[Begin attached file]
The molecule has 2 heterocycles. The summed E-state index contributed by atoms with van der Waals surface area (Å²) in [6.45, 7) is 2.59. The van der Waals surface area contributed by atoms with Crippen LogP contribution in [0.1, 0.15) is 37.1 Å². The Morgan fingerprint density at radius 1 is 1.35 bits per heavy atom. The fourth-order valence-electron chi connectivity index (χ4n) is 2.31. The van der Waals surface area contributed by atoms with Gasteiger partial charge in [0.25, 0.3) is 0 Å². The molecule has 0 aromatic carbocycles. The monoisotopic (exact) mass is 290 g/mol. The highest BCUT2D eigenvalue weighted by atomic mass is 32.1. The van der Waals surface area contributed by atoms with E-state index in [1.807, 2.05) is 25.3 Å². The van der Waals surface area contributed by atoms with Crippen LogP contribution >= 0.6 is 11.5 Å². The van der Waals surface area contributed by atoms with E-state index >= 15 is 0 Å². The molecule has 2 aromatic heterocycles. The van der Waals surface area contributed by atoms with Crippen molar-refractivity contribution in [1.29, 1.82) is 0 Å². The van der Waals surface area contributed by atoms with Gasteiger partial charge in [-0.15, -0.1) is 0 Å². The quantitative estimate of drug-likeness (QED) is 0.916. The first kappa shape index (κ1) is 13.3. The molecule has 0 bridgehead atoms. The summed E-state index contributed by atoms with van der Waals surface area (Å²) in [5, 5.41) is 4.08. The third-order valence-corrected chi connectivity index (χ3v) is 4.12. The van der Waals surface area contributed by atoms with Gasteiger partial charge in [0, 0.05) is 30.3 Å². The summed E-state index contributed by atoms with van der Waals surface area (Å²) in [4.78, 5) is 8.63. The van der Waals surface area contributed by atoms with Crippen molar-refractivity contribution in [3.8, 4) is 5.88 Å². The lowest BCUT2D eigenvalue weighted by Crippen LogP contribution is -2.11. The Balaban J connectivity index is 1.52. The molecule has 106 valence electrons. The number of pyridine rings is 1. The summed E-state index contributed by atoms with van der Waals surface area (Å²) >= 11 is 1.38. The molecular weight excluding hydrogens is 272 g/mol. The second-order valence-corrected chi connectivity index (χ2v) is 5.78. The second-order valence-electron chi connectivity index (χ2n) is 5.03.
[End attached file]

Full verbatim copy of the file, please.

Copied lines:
The molecule has 2 heterocycles. The summed E-state index contributed by atoms with van der Waals surface area (Å²) in [6.45, 7) is 2.59. The van der Waals surface area contributed by atoms with Crippen LogP contribution in [0.1, 0.15) is 37.1 Å². The Morgan fingerprint density at radius 1 is 1.35 bits per heavy atom. The fourth-order valence-electron chi connectivity index (χ4n) is 2.31. The van der Waals surface area contributed by atoms with Gasteiger partial charge in [0.25, 0.3) is 0 Å². The molecule has 0 aromatic carbocycles. The monoisotopic (exact) mass is 290 g/mol. The highest BCUT2D eigenvalue weighted by atomic mass is 32.1. The van der Waals surface area contributed by atoms with E-state index in [1.807, 2.05) is 25.3 Å². The van der Waals surface area contributed by atoms with Crippen LogP contribution >= 0.6 is 11.5 Å². The van der Waals surface area contributed by atoms with E-state index >= 15 is 0 Å². The molecule has 2 aromatic heterocycles. The van der Waals surface area contributed by atoms with Crippen molar-refractivity contribution in [1.29, 1.82) is 0 Å². The van der Waals surface area contributed by atoms with Gasteiger partial charge in [-0.15, -0.1) is 0 Å². The quantitative estimate of drug-likeness (QED) is 0.916. The first kappa shape index (κ1) is 13.3. The molecule has 0 bridgehead atoms. The summed E-state index contributed by atoms with van der Waals surface area (Å²) in [5, 5.41) is 4.08. The third-order valence-corrected chi connectivity index (χ3v) is 4.12. The van der Waals surface area contributed by atoms with Gasteiger partial charge in [0, 0.05) is 30.3 Å². The summed E-state index contributed by atoms with van der Waals surface area (Å²) in [4.78, 5) is 8.63. The van der Waals surface area contributed by atoms with Crippen molar-refractivity contribution in [3.8, 4) is 5.88 Å². The lowest BCUT2D eigenvalue weighted by Crippen LogP contribution is -2.11. The Balaban J connectivity index is 1.52. The molecule has 106 valence electrons. The number of pyridine rings is 1. The summed E-state index contributed by atoms with van der Waals surface area (Å²) >= 11 is 1.38. The molecular weight excluding hydrogens is 272 g/mol. The second-order valence-corrected chi connectivity index (χ2v) is 5.78. The second-order valence-electron chi connectivity index (χ2n) is 5.03.